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The big bad wolf to the . . . rescue?

If you work in technology, the big bad wolf can be your best friend. Read below to find out why.

A few days ago, the U.S. Supreme court denied Google's appeal from a decision by the United States Court of Appeals for the Federal Circuit which found that source code -- written instructions that run computer software -- can be protected by copyright law. In so doing, the nation's highest court left in tact a ruling by the Federal Circuit which found Google could have infringed the copyright to Oracle's software programming platform.  Read more » about The big bad wolf to the . . . rescue?

“Tool Without a Handle”: 21st Century Data Privacy – A Quantum Puzzle – Part 2

In this part 2, I describe a quantum principle – the familiar “uncertainty principle” – and how it applies to privacy law and policy considerations. In particular, I observe that the process of managing data respectfully creates something of a quantum paradox. The paradox is a form of an “uncertainty” principle, whereby to better afford privacy for certain data, one in fact needs to know additional information about the data subject Read more » about “Tool Without a Handle”: 21st Century Data Privacy – A Quantum Puzzle – Part 2

Facebook Has to Identify Uploader of Revenge Porn, Says Dutch Court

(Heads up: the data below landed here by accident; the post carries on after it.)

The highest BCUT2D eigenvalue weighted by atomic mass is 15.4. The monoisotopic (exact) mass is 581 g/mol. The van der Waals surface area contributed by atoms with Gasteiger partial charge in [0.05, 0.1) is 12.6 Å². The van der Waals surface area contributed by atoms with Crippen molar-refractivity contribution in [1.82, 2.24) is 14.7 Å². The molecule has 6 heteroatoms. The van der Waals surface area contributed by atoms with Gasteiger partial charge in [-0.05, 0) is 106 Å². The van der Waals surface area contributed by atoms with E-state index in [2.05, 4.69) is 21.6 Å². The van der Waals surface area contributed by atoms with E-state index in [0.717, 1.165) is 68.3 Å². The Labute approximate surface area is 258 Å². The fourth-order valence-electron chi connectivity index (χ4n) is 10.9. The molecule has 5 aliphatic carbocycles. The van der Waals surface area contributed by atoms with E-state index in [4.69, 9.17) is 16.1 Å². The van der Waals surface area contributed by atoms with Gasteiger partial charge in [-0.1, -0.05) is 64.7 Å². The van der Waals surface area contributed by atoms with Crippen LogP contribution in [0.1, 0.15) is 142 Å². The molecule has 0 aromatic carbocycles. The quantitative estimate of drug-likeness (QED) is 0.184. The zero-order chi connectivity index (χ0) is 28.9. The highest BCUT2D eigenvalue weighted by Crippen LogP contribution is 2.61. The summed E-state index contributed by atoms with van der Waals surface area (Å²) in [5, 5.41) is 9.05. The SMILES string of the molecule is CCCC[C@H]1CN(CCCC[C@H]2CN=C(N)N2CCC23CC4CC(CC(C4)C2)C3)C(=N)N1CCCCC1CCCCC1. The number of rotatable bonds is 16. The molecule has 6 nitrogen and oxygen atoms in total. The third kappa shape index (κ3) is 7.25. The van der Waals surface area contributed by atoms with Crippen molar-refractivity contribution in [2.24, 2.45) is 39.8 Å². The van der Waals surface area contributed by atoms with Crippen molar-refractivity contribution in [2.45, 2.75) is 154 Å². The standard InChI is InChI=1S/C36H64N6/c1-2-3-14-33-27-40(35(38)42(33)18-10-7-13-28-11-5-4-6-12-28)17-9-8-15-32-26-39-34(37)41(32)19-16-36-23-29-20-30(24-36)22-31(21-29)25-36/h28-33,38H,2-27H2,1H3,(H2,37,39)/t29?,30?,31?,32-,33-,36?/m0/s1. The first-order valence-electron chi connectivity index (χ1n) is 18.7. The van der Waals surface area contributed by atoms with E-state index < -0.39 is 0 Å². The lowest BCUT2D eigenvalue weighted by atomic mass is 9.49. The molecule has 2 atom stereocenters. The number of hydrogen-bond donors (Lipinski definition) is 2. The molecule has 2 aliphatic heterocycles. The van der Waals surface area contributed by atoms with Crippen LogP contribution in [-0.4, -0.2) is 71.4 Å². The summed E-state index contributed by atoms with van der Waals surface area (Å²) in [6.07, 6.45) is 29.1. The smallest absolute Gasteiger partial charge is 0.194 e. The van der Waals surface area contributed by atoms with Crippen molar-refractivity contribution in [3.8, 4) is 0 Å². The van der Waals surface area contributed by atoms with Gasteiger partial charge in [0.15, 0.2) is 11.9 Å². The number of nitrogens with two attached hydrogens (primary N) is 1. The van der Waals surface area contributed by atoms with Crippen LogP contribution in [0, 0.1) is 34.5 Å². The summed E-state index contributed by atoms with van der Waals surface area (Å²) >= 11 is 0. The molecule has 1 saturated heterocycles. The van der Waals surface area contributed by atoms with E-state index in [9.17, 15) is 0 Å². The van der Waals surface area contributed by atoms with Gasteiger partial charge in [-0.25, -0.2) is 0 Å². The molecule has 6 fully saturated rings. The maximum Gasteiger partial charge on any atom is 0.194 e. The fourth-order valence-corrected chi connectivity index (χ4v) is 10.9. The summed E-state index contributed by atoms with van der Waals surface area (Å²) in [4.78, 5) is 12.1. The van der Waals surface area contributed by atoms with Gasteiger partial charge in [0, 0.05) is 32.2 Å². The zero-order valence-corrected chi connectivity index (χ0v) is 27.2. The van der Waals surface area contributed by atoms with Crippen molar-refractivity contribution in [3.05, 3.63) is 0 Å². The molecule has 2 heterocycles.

A Dutch Court today ruled that Facebook has a duty to identify a person who has uploaded a revenge porn video on its social network. In this case, the video displays a woman, Chantal, performing oral sex on her now ex-boyfriend. A fake account bearing Chantal’s name was created and used to share the private video with her friends and others. Chantal’s ex-boyfriend, who recorded the video, has always denied uploading the video. Read more » about Facebook Has to Identify Uploader of Revenge Porn, Says Dutch Court

Brazilian Supreme Court Adopts Common Law Tests for Intermediary Liability in Copyright Case

Last month, the Superior Tribunal de Justiça (STJ), the highest appellate court in Brazil for non-constitutional questions of federal law, awarded a landmark decision in a case discussing the liability of the social networking site Orkut for copyright infringing user-generated content on its site. The Court ruled that content providers cannot be held liable for copyright violations committed by third parties if they do not profit from copyright infringement on the part of its users.

Things We STILL Need To Know About Domestic Spying

In two years, section 702 of the FISA Amendments Act will expire. It is essential the public to have confidence that any reforms to section 702 will actually address problems with PRISM and Upstream surveillance. To get that confidence, we have to know a lot more about how the intelligence community is using section 702. That understanding requires more investigation. Read more » about Things We STILL Need To Know About Domestic Spying

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